Will not-for-profit hospitals have a stable 2012? Fitch says yes

Affirmations expected to account for most ratings activity

Fitch Ratings agency last week issued a "stable" outlook for not-for-profit hospitals and health systems in 2012, noting that the industry has been able to maintain profit margins despite constrained reimbursement increases and lagging patient volumes.

According to the outlook, Fitch expects affirmations to dominate rating activity in the sector next year, as hospitals continue to improve operating efficiencies and rein in capital outlays. However, the agency anticipates that 2012 Rating or Rating Outlook changes—which likely will be downgrades instead of upgrades—will affect hospitals and health systems that failed to control expenses amid recession-induced economic pressures.

Overall, Fitch predicts that hospitals' 2012 profitability metrics will remain consistent with 2011 performance, citing shared service consolidation, supply chain improvements, and streamlined operations. Meanwhile, the agency foresees another year of muted capital spending—mirroring 2010 and 2011—and escalating regulatory changes as the federal government continues rolling out the health reform law. Specifically, Fitch says it expects health reform to have a modest impact on credit ratings in 2012, but notes that hospitals likely will absorb revenue cuts before full implementation in 2014.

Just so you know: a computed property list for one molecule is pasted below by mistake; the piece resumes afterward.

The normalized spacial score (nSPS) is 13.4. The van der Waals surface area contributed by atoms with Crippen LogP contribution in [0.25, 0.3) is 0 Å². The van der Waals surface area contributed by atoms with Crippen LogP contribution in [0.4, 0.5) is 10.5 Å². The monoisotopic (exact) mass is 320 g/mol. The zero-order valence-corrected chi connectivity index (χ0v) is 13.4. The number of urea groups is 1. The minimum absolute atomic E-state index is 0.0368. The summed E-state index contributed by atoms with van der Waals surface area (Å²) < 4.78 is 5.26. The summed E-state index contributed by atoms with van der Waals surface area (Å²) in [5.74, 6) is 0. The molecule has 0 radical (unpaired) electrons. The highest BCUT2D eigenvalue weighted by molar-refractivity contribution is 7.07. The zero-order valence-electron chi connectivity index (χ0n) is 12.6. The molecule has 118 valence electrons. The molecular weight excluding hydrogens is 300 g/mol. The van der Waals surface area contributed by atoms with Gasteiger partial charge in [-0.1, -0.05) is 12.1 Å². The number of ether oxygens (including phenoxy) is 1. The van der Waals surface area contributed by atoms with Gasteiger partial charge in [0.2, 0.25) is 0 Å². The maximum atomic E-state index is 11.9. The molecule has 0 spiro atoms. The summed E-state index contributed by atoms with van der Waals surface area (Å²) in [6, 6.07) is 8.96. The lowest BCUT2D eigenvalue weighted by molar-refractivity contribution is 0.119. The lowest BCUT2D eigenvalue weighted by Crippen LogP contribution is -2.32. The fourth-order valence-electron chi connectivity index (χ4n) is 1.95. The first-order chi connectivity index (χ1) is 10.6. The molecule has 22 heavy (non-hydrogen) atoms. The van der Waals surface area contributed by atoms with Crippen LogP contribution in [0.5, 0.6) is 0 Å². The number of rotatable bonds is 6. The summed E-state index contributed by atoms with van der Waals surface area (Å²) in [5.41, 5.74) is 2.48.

Fitch says mergers and acquisitions in the sector are expected to accelerate next year, as stand-alone facilities seek to use scale to drive greater efficiency in a tight reimbursement environment. The agency notes that systems with strong credit ratings typically have had market clout, robust clinical IT systems, integrated delivery platforms, and operate at multiple locations in one market or across numerous geographic regions.

According to Fitch, the agency could adjust its outlook to "negative" if the industry's profitability metrics erode—possibly because of reimbursement pressure or lower patient volumes—or if it faces unexpected regulatory changes, like Medicare funding losses or the Supreme Court's ruling on the overhaul (Fitch report, 12/15; Barr, Modern Healthcare, 12/15 [subscription required]).

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